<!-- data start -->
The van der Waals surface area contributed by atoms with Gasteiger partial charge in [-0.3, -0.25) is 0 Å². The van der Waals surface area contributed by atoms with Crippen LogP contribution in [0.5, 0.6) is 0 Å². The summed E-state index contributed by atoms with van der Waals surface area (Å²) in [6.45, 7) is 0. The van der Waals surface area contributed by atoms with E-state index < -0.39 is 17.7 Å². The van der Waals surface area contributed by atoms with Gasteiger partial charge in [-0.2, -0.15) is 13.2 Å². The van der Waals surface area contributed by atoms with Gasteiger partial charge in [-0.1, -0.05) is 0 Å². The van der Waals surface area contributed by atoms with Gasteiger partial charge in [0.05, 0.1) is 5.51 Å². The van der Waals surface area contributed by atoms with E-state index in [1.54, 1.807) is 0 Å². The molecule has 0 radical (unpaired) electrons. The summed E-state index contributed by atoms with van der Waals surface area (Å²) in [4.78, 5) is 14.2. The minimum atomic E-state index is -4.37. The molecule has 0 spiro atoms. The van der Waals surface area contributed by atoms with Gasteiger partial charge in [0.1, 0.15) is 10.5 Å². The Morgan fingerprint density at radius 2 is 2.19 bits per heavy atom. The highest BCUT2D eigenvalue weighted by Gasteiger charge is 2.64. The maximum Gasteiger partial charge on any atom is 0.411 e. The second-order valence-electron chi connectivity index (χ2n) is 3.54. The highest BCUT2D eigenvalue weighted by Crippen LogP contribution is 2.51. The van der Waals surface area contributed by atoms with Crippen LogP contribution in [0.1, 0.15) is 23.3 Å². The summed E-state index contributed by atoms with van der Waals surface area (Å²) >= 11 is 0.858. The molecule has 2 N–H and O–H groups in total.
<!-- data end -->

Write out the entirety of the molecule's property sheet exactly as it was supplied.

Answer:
The van der Waals surface area contributed by atoms with Gasteiger partial charge in [-0.3, -0.25) is 0 Å². The van der Waals surface area contributed by atoms with Crippen LogP contribution in [0.5, 0.6) is 0 Å². The summed E-state index contributed by atoms with van der Waals surface area (Å²) in [6.45, 7) is 0. The van der Waals surface area contributed by atoms with E-state index < -0.39 is 17.7 Å². The van der Waals surface area contributed by atoms with Gasteiger partial charge in [-0.2, -0.15) is 13.2 Å². The van der Waals surface area contributed by atoms with Gasteiger partial charge in [-0.1, -0.05) is 0 Å². The van der Waals surface area contributed by atoms with Gasteiger partial charge in [0.05, 0.1) is 5.51 Å². The van der Waals surface area contributed by atoms with E-state index in [1.54, 1.807) is 0 Å². The molecule has 0 radical (unpaired) electrons. The summed E-state index contributed by atoms with van der Waals surface area (Å²) in [4.78, 5) is 14.2. The minimum atomic E-state index is -4.37. The molecule has 0 spiro atoms. The van der Waals surface area contributed by atoms with Gasteiger partial charge in [0.1, 0.15) is 10.5 Å². The Morgan fingerprint density at radius 2 is 2.19 bits per heavy atom. The highest BCUT2D eigenvalue weighted by Gasteiger charge is 2.64. The maximum Gasteiger partial charge on any atom is 0.411 e. The second-order valence-electron chi connectivity index (χ2n) is 3.54. The highest BCUT2D eigenvalue weighted by Crippen LogP contribution is 2.51. The van der Waals surface area contributed by atoms with Crippen LogP contribution in [0.1, 0.15) is 23.3 Å². The summed E-state index contributed by atoms with van der Waals surface area (Å²) >= 11 is 0.858. The molecule has 2 N–H and O–H groups in total.